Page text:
The majority of sites throughout the world which regularly also report the Hum are less than 20km from both TV and FM and AM radio transmitters. These might play a part in either Hum sensitisation or Hum perception. Radio transmissions of various frequencies might also take part in a form of Bragg matching with certain acoustic frequencies in the Hum and even an additional method of perception. Because radio frequencies are now a very ubiquitous part of infrastructure it is virtually impossible to decouple their part in the Hum.
Minimum requirement for the Hums
As evidenced by the author’s own experimentation, the perception of Hum like effects in humans can be produced in the acoustics laboratory but not by infrasound alone. There has to be a harmonically related combination of acoustic sound around 50 Hz and infrasound sub-harmonic (s). This condition would be similar to the Kokomo Hum where people would be exposed to 10 Hz, 30 Hz and ubiquitous 60 Hz (both acoustic and magnetic component).
As further evidenced by the present author’s own research frequency or amplitude pulsations in weak acoustic and/or magnetic fields at 50/100/150 Hz in the presence of infrasound between 7-10Hz or 12-19 Hz appear to be present as the minimum requirement for any kind of Hum perception. Whereas renewable energy infrastructure can provide all of these frequencies in particular by means of pumped storage systems, high pressure gas mains have also been implicated in providing infrasound.
How can water be implicated?
Precise measurements of all frequencies associated with source feeds and sink cable/pipe services for all the utilities have previously been recorded in Bangor and Llanfair PG, both areas where the Hum has been perceived. In Bangor a frequency of approximately 14 Hz was found associated with the mains water.
The Bangor Hum has previously been blamed on the Dinorwig Pumped Storage System and indeed its timings could often be correlated with the operating times of specific motor- generator pairs. It also maximises when wind power elsewhere in the grid is at a maximum. However, on some odd occasions a similar Hum has still been audible later in the morning and at times when Dinorwig was neither generating nor pumping. On these occasions infrasound in the region of 14 Hz was present in the affected bedroom.
The experiment which implicated the water main as a possible source of infrasound for the Hum was stumbled on almost by accident. Some months ago, the author was sitting alone at night in his lounge. His wife and son had retired. His son visited the upstairs toilet and flushed it. The Hum momentarily disappeared. Nothing was read into this as it was assumed that the disappearance was just a competing noise effect. However, very recently indeed, Sunday 17th November 2013 the author was awake in bed when his wife was running a kitchen tap and the same diminishing effect on the Hum was noticed. A little later the Hum appeared to cease altogether. Inspection through the bedroom window showed the author’s wife to be using a hose pipe outside.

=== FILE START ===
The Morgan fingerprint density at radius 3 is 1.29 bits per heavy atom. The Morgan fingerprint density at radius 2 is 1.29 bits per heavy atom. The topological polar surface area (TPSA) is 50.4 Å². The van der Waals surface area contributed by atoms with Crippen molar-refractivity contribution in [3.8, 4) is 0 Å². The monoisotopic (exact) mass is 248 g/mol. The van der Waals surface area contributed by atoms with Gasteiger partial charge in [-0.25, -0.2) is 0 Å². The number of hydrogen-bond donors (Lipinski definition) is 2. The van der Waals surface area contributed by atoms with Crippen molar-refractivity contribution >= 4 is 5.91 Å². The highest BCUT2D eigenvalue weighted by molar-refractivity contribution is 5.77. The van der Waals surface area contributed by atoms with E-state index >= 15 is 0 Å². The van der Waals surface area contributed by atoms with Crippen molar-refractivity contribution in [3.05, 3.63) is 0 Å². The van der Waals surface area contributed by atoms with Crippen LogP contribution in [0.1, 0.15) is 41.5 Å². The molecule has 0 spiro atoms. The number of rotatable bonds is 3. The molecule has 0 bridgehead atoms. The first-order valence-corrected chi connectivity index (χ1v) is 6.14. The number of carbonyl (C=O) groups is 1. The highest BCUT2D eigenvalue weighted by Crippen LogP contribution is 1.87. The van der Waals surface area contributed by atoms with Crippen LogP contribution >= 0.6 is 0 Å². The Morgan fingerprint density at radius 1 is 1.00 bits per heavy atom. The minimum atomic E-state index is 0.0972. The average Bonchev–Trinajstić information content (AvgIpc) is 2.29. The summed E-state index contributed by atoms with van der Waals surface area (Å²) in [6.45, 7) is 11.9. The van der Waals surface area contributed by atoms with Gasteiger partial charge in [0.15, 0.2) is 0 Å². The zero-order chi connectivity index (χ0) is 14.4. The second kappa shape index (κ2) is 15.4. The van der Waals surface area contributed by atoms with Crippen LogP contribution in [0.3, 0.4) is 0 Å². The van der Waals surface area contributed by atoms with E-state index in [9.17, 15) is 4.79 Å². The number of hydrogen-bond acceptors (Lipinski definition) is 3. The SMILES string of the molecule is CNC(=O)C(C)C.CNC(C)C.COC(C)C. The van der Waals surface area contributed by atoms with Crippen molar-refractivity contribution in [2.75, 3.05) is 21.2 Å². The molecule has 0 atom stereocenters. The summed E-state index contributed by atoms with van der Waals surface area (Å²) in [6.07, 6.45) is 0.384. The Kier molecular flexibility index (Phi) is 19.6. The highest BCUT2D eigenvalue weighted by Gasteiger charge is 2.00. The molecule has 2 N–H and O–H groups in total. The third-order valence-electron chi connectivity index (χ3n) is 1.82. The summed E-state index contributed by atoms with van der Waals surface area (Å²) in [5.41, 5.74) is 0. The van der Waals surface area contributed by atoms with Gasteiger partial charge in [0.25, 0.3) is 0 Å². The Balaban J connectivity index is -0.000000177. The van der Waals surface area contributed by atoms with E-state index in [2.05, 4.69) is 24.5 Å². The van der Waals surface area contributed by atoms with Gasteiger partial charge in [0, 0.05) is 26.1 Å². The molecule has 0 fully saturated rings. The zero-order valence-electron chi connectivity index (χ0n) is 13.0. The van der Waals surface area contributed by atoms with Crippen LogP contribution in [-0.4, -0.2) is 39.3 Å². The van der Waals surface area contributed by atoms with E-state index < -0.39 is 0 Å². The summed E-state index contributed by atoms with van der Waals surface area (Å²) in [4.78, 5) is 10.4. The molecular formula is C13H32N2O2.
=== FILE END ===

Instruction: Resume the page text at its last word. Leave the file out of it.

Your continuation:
The author arose and dressed and explained what had happened. A test was conducted with the outside tap switched off and the Hum returned. The tap was switched on again and the Hum lowered in amplitude, only to disappear completely when the hose pressure was on maximum.
That evening when the Hum came on, the author attempted to repeat the experiment but without success.
Conclusion and Discussion
The Hum is sometimes but not always associated with water supply. In Bangor the frequency of 14 Hz is associated with water supply, possibly private pumping. 850 RPM is a popular water pump speed which equates with 14.3 Hz. This supports the notion that relieving water pressure may have reduced this frequency component and stopped/lessened the Hum. The fact that the experiment is not readily reproducible suggests that at other times a different source is providing the infrasound component for the Hum.
Leaking plastic water mains can also provide acoustic sound in the range approximately 50-400Hz (ref).
Nothing in this work detracts from the previous findings of the author but the findings go to prove that the Hum is truly a multi-infrastructure problem and that at least on some occasions and in some locations, water is certainly not off the hook.
It must be stressed that the Hum in the ‘water experiment’ behaved in essence exactly the same as the Dinorwig Hum with respect to moving vehicles passing outside the house. It is strongly suspected thus that at least one component of both Hums enters the house as a Rayleigh wave from the road outside bearing the user service mains and is not been generated by piping inside the house as with, for instance, pipe vibration or water hammer. It is further explained that this was early Sunday morning and the water in the main may have been static or almost static until we ran off water.
Additional movement in the main might not only disturb self –generated frequency components but might also disrupt propagating Rayleigh waves from other sources. It would seem that the Hum, is truly a multi-infrastructure problem, and water is not off completely of the hook!